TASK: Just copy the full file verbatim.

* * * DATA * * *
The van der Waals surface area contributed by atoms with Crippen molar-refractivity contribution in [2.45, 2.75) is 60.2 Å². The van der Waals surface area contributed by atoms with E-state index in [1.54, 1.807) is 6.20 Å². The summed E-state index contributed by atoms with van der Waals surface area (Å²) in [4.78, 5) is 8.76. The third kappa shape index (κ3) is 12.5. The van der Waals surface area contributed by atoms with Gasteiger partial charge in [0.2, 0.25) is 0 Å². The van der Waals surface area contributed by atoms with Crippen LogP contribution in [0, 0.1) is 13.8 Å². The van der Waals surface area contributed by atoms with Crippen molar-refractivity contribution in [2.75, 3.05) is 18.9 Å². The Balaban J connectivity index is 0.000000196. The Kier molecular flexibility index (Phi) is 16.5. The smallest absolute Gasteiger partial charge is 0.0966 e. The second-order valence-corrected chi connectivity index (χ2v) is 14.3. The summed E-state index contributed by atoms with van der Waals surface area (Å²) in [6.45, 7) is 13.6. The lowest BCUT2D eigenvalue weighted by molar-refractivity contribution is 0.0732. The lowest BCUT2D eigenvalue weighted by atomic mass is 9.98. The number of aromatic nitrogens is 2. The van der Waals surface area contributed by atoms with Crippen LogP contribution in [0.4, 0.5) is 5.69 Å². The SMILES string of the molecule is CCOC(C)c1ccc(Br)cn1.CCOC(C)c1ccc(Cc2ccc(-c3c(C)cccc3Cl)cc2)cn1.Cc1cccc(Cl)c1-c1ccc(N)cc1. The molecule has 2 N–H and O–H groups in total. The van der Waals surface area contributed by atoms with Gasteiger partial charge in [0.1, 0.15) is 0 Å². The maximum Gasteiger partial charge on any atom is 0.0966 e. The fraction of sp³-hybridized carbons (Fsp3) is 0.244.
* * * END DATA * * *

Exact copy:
The van der Waals surface area contributed by atoms with Crippen molar-refractivity contribution in [2.45, 2.75) is 60.2 Å². The van der Waals surface area contributed by atoms with E-state index in [1.54, 1.807) is 6.20 Å². The summed E-state index contributed by atoms with van der Waals surface area (Å²) in [4.78, 5) is 8.76. The third kappa shape index (κ3) is 12.5. The van der Waals surface area contributed by atoms with Gasteiger partial charge in [0.2, 0.25) is 0 Å². The van der Waals surface area contributed by atoms with Crippen LogP contribution in [0, 0.1) is 13.8 Å². The van der Waals surface area contributed by atoms with Crippen molar-refractivity contribution in [2.75, 3.05) is 18.9 Å². The Balaban J connectivity index is 0.000000196. The Kier molecular flexibility index (Phi) is 16.5. The smallest absolute Gasteiger partial charge is 0.0966 e. The second-order valence-corrected chi connectivity index (χ2v) is 14.3. The summed E-state index contributed by atoms with van der Waals surface area (Å²) in [6.45, 7) is 13.6. The lowest BCUT2D eigenvalue weighted by molar-refractivity contribution is 0.0732. The lowest BCUT2D eigenvalue weighted by atomic mass is 9.98. The number of aromatic nitrogens is 2. The van der Waals surface area contributed by atoms with Crippen LogP contribution in [0.4, 0.5) is 5.69 Å². The SMILES string of the molecule is CCOC(C)c1ccc(Br)cn1.CCOC(C)c1ccc(Cc2ccc(-c3c(C)cccc3Cl)cc2)cn1.Cc1cccc(Cl)c1-c1ccc(N)cc1. The molecule has 2 N–H and O–H groups in total. The van der Waals surface area contributed by atoms with Gasteiger partial charge in [0.1, 0.15) is 0 Å². The maximum Gasteiger partial charge on any atom is 0.0966 e. The fraction of sp³-hybridized carbons (Fsp3) is 0.244.